Mexico Life
Smoked marlin quesadillas Mexican classics like quesadillas lend themselves well to using marlin.

A Mazatlán specialty, smoked marlin uses local fish to deliver a flavor bonanza

Experiment with this Mazatlán staple that adds a robust zest to many dishes

Have you ever had smoked marlin (marlin ahumado)? It’s been so much a part of “my Mexican experience” here in Mazatlán that I forget it’s not as common outside Sinaloa, where it’s recognized as a specialty.

One can easily surmise that’s because Mazatlán is such a big, thriving commercial and recreational fishing port, and has been for decades. Plus, marlin grow to be really big fish: the average size is about 11 feet, with weights of 200–400 pounds. What to do with all that marlin? Smoking it certainly makes sense.

Personally, I find fresh marlin a little too oily, but smoked it’s absolutely delicious. More firm than smoked salmon, it has a texture almost like chicken. And the smoked flavor lends itself to any number of dishes — let your imagination take the lead! My favorite fishmonger here sells smoked marlin with no added coloring, which I prefer; commonly, a bit of red dye is brushed onto the outside of the fish to give it a brighter, more attractive color. It’s not harmful and doesn’t change the flavor, so not to worry if that’s all you can find. Some vendors will claim the red color comes from the smoking process; you’ll have to be the judge.

An easy way to try smoked marlin is to sauté it with scrambled eggs, along with a little onion, bell or poblano pepper and tomato. That’s a very common breakfast here in Mazatlán. You can also make a sort of tuna salad with it, using the ingredients you regularly do but substituting smoked marlin for canned tuna. Add it to a quiche or frittata, use as a filling for fried or baked empanadas or serve it sliced with cheese and crackers, as a happy hour appetizer. Or try one of the recipes below.

Those of you not in Mazatlán may need to look in the refrigerated section at the grocery store, where you’ll find it in shrink-wrapped packages.

smoked marlin salsa
Serve smoked marlin salsa at your next party and grab your guests’ attention!

Marlin Paté

  • ½ kg. smoked marlin or tuna
  • 2-3 oz. cream cheese, at room temperature
  • 2-4 Tbsp. mayonnaise
  • 1 Tbsp. Dijon mustard
  • ¼ cup chopped red onion
  • 2 cloves garlic
  • 1 tomato
  • 1 jalapeño, seeded
  • Salt to taste
  • 1 tsp. Worcestershire sauce
  • Juice of 1 lime

Blend all ingredients in food processor or blender until smooth. Adjust seasonings and amount of cream cheese. Cover and chill for at least 4 hours. Serve with crackers or chips.

Salsa de Marlin Ahumado

  • ½ -1 jalapeño, seeded and minced
  • ¼ cup chopped onion, in tiny cubes
  • 1 clove garlic, minced
  • Salt and pepper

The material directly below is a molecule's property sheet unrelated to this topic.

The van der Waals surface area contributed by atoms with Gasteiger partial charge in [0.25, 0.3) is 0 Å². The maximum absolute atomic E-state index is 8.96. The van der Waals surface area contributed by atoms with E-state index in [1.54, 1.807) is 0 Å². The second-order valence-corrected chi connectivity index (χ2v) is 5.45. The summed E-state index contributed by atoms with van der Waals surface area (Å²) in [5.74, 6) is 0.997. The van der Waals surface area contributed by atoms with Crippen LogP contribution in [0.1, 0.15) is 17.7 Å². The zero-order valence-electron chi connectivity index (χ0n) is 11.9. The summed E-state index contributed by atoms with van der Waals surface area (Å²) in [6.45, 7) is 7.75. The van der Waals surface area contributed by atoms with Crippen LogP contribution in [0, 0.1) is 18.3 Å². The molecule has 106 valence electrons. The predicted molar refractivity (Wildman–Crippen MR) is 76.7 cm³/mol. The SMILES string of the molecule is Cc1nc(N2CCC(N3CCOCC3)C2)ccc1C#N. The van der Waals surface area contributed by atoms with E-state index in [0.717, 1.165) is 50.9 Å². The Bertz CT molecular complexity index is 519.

• 1 Tbsp. olive oil
  • 1 tomato
  • 1-2 Tbsp. fresh lime juice
  • 1 cup smoked marlin, cut into tiny cubes
  • 1 avocado
  • Fresh coriander, minced

Cube tomato and avocado. Mix all ingredients together; serve with tortilla chips.

Smoked marlin tacos
Smoked marlin, almost as firm in texture as chicken, makes for a fresh change to your taco.

Smoked Marlin Tacos

  • 2 garlic cloves
  • ½ large white onion, finely chopped
  • 2 Tbsp. olive oil
  • 1 cup of tomato, chopped
  • 2 cups smoked marlin, crumbled
  • 1 Tbsp. ground cumin
  • 1 Tbsp. dried oregano
  • ½-1 jalapeño, minced
  • 20 taco tortillas (small)
  • 1 cup prepared pico de gallo
  • 1 avocado, chopped into small cubes

Sauté garlic and onion in oil. When they begin to brown, add tomato, jalapeño and marlin, then salt, pepper, cumin and oregano. Continue cooking for a few minutes. Heat tortillas. Mix pico de gallo with avocado. Fill tacos with marlin mixture, top with salsa and serve.

Marlin Estofado Estilo Mazatlán

  • 1½ cups (about ¾ kg.) smoked marlin
  • 1 cup chopped carrot
  • 1 cup chopped celery
  • 1 cup chopped green beans
  • 2 cups tomato puree
  • 1½-2 liters water
  • ¼ cup canned sliced jalapeño peppers.
  • ¼ cup vinegar from the can of jalapeños
  • ¼ cup green olives, chopped (optional)
  • 2-3 bay leaves
  • 2 tsp. oregano
  • 3 Tbsp. olive oil
  • ¼-½ white onion, minced
  • 2-3 cloves garlic finely minced
  • Garnish: fresh lime, minced cilantro, minced onion

Cut carrots, celery, marlin into tiny cubes. Cut beans into tiny pieces. In a pot of boiling water, parboil veggies separately (using a slotted spoon to remove them from water) until crisp-cooked; set aside.

In a blender or food processor, mix tomato puree, 1 liter of water, oregano and bay leaves. Heat olive oil in a big soup pot; sauté onion and garlic, then add tomato mixture and remaining water. Bring to a boil, lower heat and then stir in veggies and marlin, adding more water if needed. Add salt and pepper to taste. Pour in jalapeños and vinegar liquid from the can. Add olives if using. Bring to a boil, simmer 20 minutes and serve topped with garnishes and with warm corn tortillas.

Have you ever tried this alternative to salmon and tuna? What did you think? What recipes have you tried?

Janet Blaser is the author of the best-selling book, Why We Left: An Anthology of American Women Expats, featured on CNBC and MarketWatch. She has lived in Mexico since 2006.

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